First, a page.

The word character has a variety of meanings. It can refer to an agglomeration of traits by which we define the essence of a person, artefact or organisation. Or it can be about a certain type of strength…Caractère is a new restaurant in Notting Hill that seems to me to be trying to redefine the notion of ‘bourgeois’ cuisine with an emphasis on Italo-French cuisine in a stylishly casual setting. Owned by Emily Roux, chef and daughter of Michel Roux Jr., and her partner Milanese chef Diego Ferrari, who worked with Alain Ducasse before spending three years as Head Chef of Le Gavroche. With that kind of form I’m expecting something special and am delighted to have been asked to review.Emily describes the restaurant as the ‘sort of place we wanted to eat in ourselves’ and Caractère is clearly a passion project for the couple. With its exposed wooden beams and brickwork and modern-retro light fittings the space has the feel of a Brasserie De Luxe with a contemporary twist and despite being the new kid on the block it has a certain timeless quality.The menu is delineated by six character ‘traits’: Curious, Subtle, Delicate, Robust, Strong and Greedy, in a fun play on the restaurant’s name; but the amuse-bouche should really have come under the heading of intriguing! Possibly referencing the proprietor’s pan-European heritage a Bourbon biscuit with sardine butter surprised with the chocolate bringing out the sweetness of the fish; and I’m always happy to see a Tigella, traditional disc shaped stuffed bread from the chestnut forests of the Apennine mountains in the Emilia Romagna region of Italy, here stuffed with a vegetal parsley condiment; last but not least was a super-crispy polenta crisp topped with a subtle sliver of smoked ricotta.After some excellent bread and butter we started drinking! Our glass of Réserve Mont-Redon 2016 Côtes du Rhône Abeille-Fabre was full-bodied and bursting with blackberry flavour.It was a great match with our ‘subtle’ stunningly plated ‘Acquarello’ risotto – made with the highly nutritious aged Acquarello Carnaroli rice, cooked in water and not stock, flavoured with aged Parmesan and pimped up with a Marsala reduction, pink peppercorns, and a black carbon-infused Parmesan crumble. The water based cooking technique gave it a lightness of flavour highlighting the cheese and combined with the al dente rice it created an irresistible mouthful of pleasure.Celeriac is one of the veg du jour and in our second ‘subtle’ starter silky yet crunchy ‘lasagna’ sheets of the humble root were served “cacio e Pepe” style with splashes of extra-aged balsamic vinegar adding a luxuriant richness.Moving on to a light, peppery and intense glass of Les Montées, Côtes de Saint Lay, Pinot Noir, Côtes de la Charité 2015 we had another beautiful looking dish chosen from the three ‘delicate’ fish dishes- perfectly cooked and delicately flavoured steamed turbot accompanied by roast cauliflower, amaranth and dressed with parsley oil. This was a really well-balanced plate of food that tasted as good as it looked!Grilled monkfish was tender and with its more robust flavour was well served by the sprouting broccoli, piquillos and cockle jus accompaniments.At Caractère desserts come under the heading ‘greedy’. Fortunately so do I…the crisp Arlettes mille-feuille were softened by delicate, pink Yorkshire rhubarb and a hint of sweetness from dollops of diplomat cream – a lighter version of Crème Pâtissière with rhubarb sorbet adding a bit of mild astringency on the side.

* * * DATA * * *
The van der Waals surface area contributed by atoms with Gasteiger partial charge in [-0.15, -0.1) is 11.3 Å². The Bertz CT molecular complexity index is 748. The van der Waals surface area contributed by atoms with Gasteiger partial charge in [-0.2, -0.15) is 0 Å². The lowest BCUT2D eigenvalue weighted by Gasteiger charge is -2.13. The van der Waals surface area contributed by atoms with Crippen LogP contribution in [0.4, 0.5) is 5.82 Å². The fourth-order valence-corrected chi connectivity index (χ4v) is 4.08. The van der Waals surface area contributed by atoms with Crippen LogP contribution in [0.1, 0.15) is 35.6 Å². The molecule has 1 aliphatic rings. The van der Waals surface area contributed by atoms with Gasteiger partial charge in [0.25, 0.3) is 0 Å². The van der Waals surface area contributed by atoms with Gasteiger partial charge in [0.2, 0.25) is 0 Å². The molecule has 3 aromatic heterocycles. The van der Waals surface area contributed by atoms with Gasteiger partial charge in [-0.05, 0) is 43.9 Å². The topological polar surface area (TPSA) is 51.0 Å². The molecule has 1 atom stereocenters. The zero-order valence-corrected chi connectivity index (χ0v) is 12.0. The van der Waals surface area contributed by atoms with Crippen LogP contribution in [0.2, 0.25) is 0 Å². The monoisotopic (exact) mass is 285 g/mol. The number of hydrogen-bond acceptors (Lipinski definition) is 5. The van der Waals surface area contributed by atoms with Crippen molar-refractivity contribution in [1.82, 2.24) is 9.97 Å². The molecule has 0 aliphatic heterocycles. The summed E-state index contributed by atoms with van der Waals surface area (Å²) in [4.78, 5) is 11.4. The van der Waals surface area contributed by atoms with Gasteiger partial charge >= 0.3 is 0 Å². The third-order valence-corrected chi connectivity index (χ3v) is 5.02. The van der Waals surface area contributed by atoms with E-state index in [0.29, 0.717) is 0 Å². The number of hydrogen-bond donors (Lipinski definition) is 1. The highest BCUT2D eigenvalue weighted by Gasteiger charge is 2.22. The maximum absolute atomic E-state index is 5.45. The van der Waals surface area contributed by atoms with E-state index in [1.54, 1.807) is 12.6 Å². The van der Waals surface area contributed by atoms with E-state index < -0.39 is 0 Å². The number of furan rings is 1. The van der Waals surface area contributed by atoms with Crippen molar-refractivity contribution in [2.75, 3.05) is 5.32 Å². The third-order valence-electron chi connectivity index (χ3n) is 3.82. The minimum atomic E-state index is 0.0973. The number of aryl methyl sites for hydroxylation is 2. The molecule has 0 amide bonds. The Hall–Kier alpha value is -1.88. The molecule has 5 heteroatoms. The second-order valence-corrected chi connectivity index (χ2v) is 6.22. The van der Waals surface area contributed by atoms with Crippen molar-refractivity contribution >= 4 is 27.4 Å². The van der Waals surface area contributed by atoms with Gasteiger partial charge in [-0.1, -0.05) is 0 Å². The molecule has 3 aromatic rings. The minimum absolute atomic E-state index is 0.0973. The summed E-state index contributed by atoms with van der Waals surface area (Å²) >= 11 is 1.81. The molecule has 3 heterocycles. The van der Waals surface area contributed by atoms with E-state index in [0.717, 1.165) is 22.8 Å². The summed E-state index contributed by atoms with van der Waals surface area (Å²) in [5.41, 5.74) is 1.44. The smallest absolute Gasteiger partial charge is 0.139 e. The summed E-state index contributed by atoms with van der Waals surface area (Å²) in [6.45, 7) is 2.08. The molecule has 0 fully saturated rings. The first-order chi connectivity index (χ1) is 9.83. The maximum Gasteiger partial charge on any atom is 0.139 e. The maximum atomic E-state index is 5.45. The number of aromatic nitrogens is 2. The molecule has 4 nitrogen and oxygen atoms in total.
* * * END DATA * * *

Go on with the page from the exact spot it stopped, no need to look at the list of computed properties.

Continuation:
The chocolate cake with hazelnut praline, vanilla and crème Anglaise simply tastes as good it looks! Rich and intense…that’s what I like…I mean the cake…With a soothing coffee we were presented with a light and fluffy brioche crème fraiche – a perfect way to end a great meal.There are a few people in the restaurant trade for whom an understanding of hospitality is etched into their DNA. For Emily and Diego the art and science of feeding people exceptionally well and giving them that glow of happiness which a good meal provides seems effortless. But of course a lot of work goes into that process which in turn shows …great character.It’s worth a trip to visit Caractère – you’ll enjoy it.
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